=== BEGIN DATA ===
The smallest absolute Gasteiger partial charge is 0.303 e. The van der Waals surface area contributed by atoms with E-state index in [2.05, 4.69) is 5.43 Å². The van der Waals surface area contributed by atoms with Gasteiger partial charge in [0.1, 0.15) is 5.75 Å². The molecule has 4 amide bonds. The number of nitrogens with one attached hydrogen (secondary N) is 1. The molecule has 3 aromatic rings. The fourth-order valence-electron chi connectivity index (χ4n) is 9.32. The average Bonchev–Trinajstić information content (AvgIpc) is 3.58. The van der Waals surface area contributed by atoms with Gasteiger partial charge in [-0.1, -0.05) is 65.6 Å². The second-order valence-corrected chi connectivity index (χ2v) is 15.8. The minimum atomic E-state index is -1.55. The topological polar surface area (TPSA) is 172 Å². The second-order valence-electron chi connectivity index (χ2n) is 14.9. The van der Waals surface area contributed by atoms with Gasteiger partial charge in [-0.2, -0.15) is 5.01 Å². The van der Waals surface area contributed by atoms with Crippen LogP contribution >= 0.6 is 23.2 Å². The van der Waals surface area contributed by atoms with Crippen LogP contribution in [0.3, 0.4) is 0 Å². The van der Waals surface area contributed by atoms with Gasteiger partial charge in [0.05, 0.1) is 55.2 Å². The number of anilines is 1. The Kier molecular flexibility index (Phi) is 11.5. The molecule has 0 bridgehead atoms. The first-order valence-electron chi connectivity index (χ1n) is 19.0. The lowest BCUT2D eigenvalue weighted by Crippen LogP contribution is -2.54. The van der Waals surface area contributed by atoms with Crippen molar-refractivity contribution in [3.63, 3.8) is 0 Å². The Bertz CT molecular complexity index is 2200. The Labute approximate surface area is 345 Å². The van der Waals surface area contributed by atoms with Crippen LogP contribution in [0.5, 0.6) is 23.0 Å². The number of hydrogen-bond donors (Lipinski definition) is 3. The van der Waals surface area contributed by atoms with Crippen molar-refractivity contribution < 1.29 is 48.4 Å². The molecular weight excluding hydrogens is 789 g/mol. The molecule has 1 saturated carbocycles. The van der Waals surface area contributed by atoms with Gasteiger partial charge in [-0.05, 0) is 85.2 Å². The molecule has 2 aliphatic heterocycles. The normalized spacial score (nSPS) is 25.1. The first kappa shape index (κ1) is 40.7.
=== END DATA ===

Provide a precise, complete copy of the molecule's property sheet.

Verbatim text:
The smallest absolute Gasteiger partial charge is 0.303 e. The van der Waals surface area contributed by atoms with E-state index in [2.05, 4.69) is 5.43 Å². The van der Waals surface area contributed by atoms with Gasteiger partial charge in [0.1, 0.15) is 5.75 Å². The molecule has 4 amide bonds. The number of nitrogens with one attached hydrogen (secondary N) is 1. The molecule has 3 aromatic rings. The fourth-order valence-electron chi connectivity index (χ4n) is 9.32. The average Bonchev–Trinajstić information content (AvgIpc) is 3.58. The van der Waals surface area contributed by atoms with Gasteiger partial charge in [-0.1, -0.05) is 65.6 Å². The second-order valence-corrected chi connectivity index (χ2v) is 15.8. The minimum atomic E-state index is -1.55. The topological polar surface area (TPSA) is 172 Å². The second-order valence-electron chi connectivity index (χ2n) is 14.9. The van der Waals surface area contributed by atoms with Gasteiger partial charge in [-0.2, -0.15) is 5.01 Å². The van der Waals surface area contributed by atoms with Crippen LogP contribution >= 0.6 is 23.2 Å². The van der Waals surface area contributed by atoms with Crippen LogP contribution in [0.3, 0.4) is 0 Å². The van der Waals surface area contributed by atoms with Gasteiger partial charge in [0.05, 0.1) is 55.2 Å². The number of anilines is 1. The Kier molecular flexibility index (Phi) is 11.5. The molecule has 0 bridgehead atoms. The first-order valence-electron chi connectivity index (χ1n) is 19.0. The lowest BCUT2D eigenvalue weighted by Crippen LogP contribution is -2.54. The van der Waals surface area contributed by atoms with Crippen molar-refractivity contribution in [3.63, 3.8) is 0 Å². The Bertz CT molecular complexity index is 2200. The Labute approximate surface area is 345 Å². The van der Waals surface area contributed by atoms with Crippen LogP contribution in [0.5, 0.6) is 23.0 Å². The number of hydrogen-bond donors (Lipinski definition) is 3. The van der Waals surface area contributed by atoms with Crippen molar-refractivity contribution < 1.29 is 48.4 Å². The molecular weight excluding hydrogens is 789 g/mol. The molecule has 1 saturated carbocycles. The van der Waals surface area contributed by atoms with Gasteiger partial charge in [-0.05, 0) is 85.2 Å². The molecule has 2 aliphatic heterocycles. The normalized spacial score (nSPS) is 25.1. The first kappa shape index (κ1) is 40.7.